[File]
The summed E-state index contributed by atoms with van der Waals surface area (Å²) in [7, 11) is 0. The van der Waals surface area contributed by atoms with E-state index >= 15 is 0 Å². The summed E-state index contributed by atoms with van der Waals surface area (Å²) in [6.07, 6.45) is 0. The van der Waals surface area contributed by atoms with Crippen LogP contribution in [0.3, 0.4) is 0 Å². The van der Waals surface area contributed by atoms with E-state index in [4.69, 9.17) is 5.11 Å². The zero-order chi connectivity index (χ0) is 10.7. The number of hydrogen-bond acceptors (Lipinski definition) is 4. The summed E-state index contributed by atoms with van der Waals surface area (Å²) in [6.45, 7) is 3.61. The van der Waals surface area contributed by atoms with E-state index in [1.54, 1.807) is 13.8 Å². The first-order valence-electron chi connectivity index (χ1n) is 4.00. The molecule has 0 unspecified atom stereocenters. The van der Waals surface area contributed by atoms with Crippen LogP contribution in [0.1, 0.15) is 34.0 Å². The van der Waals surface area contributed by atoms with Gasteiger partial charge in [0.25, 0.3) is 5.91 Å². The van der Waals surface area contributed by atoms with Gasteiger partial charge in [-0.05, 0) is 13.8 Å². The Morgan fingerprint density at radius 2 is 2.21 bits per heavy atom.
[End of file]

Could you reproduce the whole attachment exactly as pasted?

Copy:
The summed E-state index contributed by atoms with van der Waals surface area (Å²) in [7, 11) is 0. The van der Waals surface area contributed by atoms with E-state index >= 15 is 0 Å². The summed E-state index contributed by atoms with van der Waals surface area (Å²) in [6.07, 6.45) is 0. The van der Waals surface area contributed by atoms with Crippen LogP contribution in [0.3, 0.4) is 0 Å². The van der Waals surface area contributed by atoms with E-state index in [4.69, 9.17) is 5.11 Å². The zero-order chi connectivity index (χ0) is 10.7. The number of hydrogen-bond acceptors (Lipinski definition) is 4. The summed E-state index contributed by atoms with van der Waals surface area (Å²) in [6.45, 7) is 3.61. The van der Waals surface area contributed by atoms with E-state index in [1.54, 1.807) is 13.8 Å². The first-order valence-electron chi connectivity index (χ1n) is 4.00. The molecule has 0 unspecified atom stereocenters. The van der Waals surface area contributed by atoms with Crippen LogP contribution in [0.1, 0.15) is 34.0 Å². The van der Waals surface area contributed by atoms with Gasteiger partial charge in [0.25, 0.3) is 5.91 Å². The van der Waals surface area contributed by atoms with Gasteiger partial charge in [-0.05, 0) is 13.8 Å². The Morgan fingerprint density at radius 2 is 2.21 bits per heavy atom.